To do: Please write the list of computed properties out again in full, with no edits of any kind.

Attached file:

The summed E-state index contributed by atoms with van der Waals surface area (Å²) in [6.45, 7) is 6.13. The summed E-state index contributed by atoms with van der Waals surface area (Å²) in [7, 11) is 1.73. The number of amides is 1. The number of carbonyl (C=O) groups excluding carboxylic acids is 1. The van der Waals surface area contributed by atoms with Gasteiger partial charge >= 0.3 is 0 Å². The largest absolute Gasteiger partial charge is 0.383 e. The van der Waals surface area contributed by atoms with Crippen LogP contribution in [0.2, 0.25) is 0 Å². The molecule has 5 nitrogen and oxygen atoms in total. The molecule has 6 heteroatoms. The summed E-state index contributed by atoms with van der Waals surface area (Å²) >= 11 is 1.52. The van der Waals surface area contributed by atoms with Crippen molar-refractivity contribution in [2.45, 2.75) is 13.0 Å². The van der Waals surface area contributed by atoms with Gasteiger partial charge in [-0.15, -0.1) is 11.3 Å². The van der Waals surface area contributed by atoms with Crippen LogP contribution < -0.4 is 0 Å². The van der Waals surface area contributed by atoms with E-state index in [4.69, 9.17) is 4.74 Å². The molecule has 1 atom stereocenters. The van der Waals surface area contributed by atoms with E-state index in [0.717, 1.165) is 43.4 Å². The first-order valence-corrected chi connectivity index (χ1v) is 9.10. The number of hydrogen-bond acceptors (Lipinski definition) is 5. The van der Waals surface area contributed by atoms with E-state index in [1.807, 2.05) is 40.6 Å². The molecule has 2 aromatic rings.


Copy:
The summed E-state index contributed by atoms with van der Waals surface area (Å²) in [6.45, 7) is 6.13. The summed E-state index contributed by atoms with van der Waals surface area (Å²) in [7, 11) is 1.73. The number of amides is 1. The number of carbonyl (C=O) groups excluding carboxylic acids is 1. The van der Waals surface area contributed by atoms with Gasteiger partial charge >= 0.3 is 0 Å². The largest absolute Gasteiger partial charge is 0.383 e. The van der Waals surface area contributed by atoms with Crippen LogP contribution in [0.2, 0.25) is 0 Å². The molecule has 5 nitrogen and oxygen atoms in total. The molecule has 6 heteroatoms. The summed E-state index contributed by atoms with van der Waals surface area (Å²) >= 11 is 1.52. The van der Waals surface area contributed by atoms with Crippen molar-refractivity contribution in [2.45, 2.75) is 13.0 Å². The van der Waals surface area contributed by atoms with Gasteiger partial charge in [-0.15, -0.1) is 11.3 Å². The van der Waals surface area contributed by atoms with Crippen LogP contribution < -0.4 is 0 Å². The van der Waals surface area contributed by atoms with E-state index in [4.69, 9.17) is 4.74 Å². The molecule has 1 atom stereocenters. The van der Waals surface area contributed by atoms with E-state index in [0.717, 1.165) is 43.4 Å². The first-order valence-corrected chi connectivity index (χ1v) is 9.10. The number of hydrogen-bond acceptors (Lipinski definition) is 5. The van der Waals surface area contributed by atoms with E-state index in [1.807, 2.05) is 40.6 Å². The molecule has 2 aromatic rings.